Several prominent East Timorese, including Dili Bishop Carlos Belo and jailed resistance leader Xanana Gusmao, have disputed Jakarta's claims to have withdrawn all combat elements from East Timor.
In an interview with The Weekend Australian, Foreign Minister Ali Alatas insisted Indonesia had honoured the commitment on troop reductions and denied there was any continuing conflict with Fretilin guerillas.
"How can we convince the people that it's not true," Dr Alatas said.
"There have been no clashes, let alone widespread clashes. There have been no additional combat troops (brought in).
"We have withdrawn 1300 combat troops and 300 territorial troops have been rotated back in so a net reduction of 1000."
Dr Alatas said only five to six territorial battalions or almost 6000 men who do not have a combat role remained in East Timor.
"We are looking forward to these territorial troops gradually being reduced," he said. "That will depend on, as (armed forces commander) General Wiranto said, the situation, reduced activities."
The armed forces have made elaborate efforts to prove combat units have been pulled out of the territory. They invited foreign and domestic reporters to Dili in late July to witness the departure of 400 troops, including what was claimed to be the entire Kopassus special forces contingent.
But East Timorese and foreign observers claim fresh combat troops have been brought in via the coastal village of Com in the west and Atapupo in the east. They also claim three police mobile brigade companies have been brought in from Bali and Kalimantan to help maintain civil order.
The sources claim there are some 200 special forces still based in the territory.
By Michael Perry
SYDNEY, Oct 30 (Reuters) - Indonesian troop numbers increased in East Timor a month after Jakarta said it had begun cutting troops in the province, according to documents purportedly leaked from the military and released by a pro-East Timor group.
Copies of the alleged military documents received by Reuters on Friday showed 17,941 troops in East Timor in August, an increase of 107 from the previous month, when Indonesia said it started cutting its forces in the province.
``The baseline numbers of Indonesian military and security forces in East Timor are much higher than has been claimed by the Indonesian government,'' said Andrew McNaughtan from the East Timor International Support Centre.
But the Indonesian military denied the reports, saying it had only 3,000 troops in East Timor.
``Do not believe in news from any other source,'' Lieutenant Colonel Made Runa, the spokesman for the Udayana military command which covers East Timor, told Reuters by telephone.
``We have only 3,000 soldiers in East Timor in total.''
Australia on Friday called on Indonesia to reduce its troop numbers in East Timor, warning that if the documents were authentic then it would harm moves for reconciliation in the province.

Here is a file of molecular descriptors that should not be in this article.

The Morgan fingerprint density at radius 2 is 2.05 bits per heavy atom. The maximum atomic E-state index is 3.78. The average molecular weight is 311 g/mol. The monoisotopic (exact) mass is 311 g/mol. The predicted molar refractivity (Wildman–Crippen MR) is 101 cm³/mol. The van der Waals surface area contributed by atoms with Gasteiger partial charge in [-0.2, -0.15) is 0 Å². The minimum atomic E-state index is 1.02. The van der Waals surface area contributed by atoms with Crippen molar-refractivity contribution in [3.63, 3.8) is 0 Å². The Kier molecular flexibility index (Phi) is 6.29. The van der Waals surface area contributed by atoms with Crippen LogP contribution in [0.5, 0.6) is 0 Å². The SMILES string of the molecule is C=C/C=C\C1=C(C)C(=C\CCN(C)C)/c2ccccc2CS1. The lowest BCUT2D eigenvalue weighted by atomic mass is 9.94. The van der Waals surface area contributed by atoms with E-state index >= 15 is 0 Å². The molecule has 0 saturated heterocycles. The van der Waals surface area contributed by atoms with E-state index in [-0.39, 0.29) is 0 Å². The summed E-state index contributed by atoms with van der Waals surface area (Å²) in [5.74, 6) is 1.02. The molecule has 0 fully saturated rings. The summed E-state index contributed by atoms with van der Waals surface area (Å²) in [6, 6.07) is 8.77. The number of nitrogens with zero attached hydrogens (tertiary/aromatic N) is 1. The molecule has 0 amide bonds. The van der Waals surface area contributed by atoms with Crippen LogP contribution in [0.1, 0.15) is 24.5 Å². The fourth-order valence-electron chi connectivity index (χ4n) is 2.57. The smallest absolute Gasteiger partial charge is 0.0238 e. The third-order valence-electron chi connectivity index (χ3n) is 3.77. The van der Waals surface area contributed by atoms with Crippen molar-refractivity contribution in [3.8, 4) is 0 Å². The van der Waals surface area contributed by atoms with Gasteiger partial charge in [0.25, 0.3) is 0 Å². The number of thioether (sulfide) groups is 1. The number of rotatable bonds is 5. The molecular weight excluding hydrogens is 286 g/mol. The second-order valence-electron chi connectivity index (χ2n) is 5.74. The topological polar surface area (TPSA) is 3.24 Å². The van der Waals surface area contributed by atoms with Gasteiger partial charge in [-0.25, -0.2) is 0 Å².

``An important component of confidence building in East Timor is to reduce numbers of troops,'' Australian Foreign Minister Alexander Downer told reporters.
``We're disappointed if these reports turn out to be true, and we strongly urge the Indonesian government to reduce the numbers,'' Downer said.
``If this report turns out to be true the Indonesian government needs to understand that by increasing rather than reducing troop numbers in East Timor, that's going to make the whole United Nations sponsored reconciliation process more difficult,'' he said.
On July 28, Indonesia staged a troop farewell ceremony in the East Timorese capital Dili to mark the withdrawal of combat troops from the province in a bid to reduce tensions in the former Portuguese colony, which it invaded in 1975 and annexed the following year.
Jakarta said at the time all combat troops would be pulled out by mid-August and that it had about 5,000 soldiers in East Timor. The regional commander said there were 10,000 soldiers and police, as police were also technically part of the armed forces.
But the documents received by Reuters showed 7,938 combat troops in East Timor in August, unchanged from a month earlier.
The documents showed Indonesia's total armed forces presence, including troops and civilian militia, numbered 21,620 in August, a rise of 2,000 from November 1997.
The documents also showed that 13 civilian militia groups in East Timor, such as Team Saka Baucau and Team Alfa Lospalos, were apparently under the control of the Indonesian military (ABRI).
``These groups are accused of being frequent and severe violators of human rights. These documents indicate that they operate under the umbrella of ABRI,'' said McNaughtan.
Human rights organisations have accused Indonesian troops of persistent human rights abuses in East Timor. Some say an estimated 200,000 people have died in the fighting and from starvation and disease since Indonesia took over.
The documents also showed units of Indonesia's elite Kopassus special forces were stationed in East Timor and that 140 ABRI personnel were members of East Timor's provincial governments.
``It indicates a heavy involvement of military officers in the running of the province and means that the armed forces control almost all aspects of government in East Timor, as well as having a large and pervasive military presence,'' McNaughtan said.
Australian newspapers on Friday also reported on the documents, saying a total of 100 pages of military personnel files had been leaked to foreign media and Western diplomats.
ABRI was not immediately available for comment.
Downer said Australia had asked Jakarta to confirm the existence of the documents and that Canberra would not act until they could be authenticated. ``We will be able to take it further once we see if these stories are true or not,'' he said.
Australian Prime Minister John Howard is due to visit Jakarta in November en route to the Asia Pacific Economic Cooperation summit in Kuala Lumpur.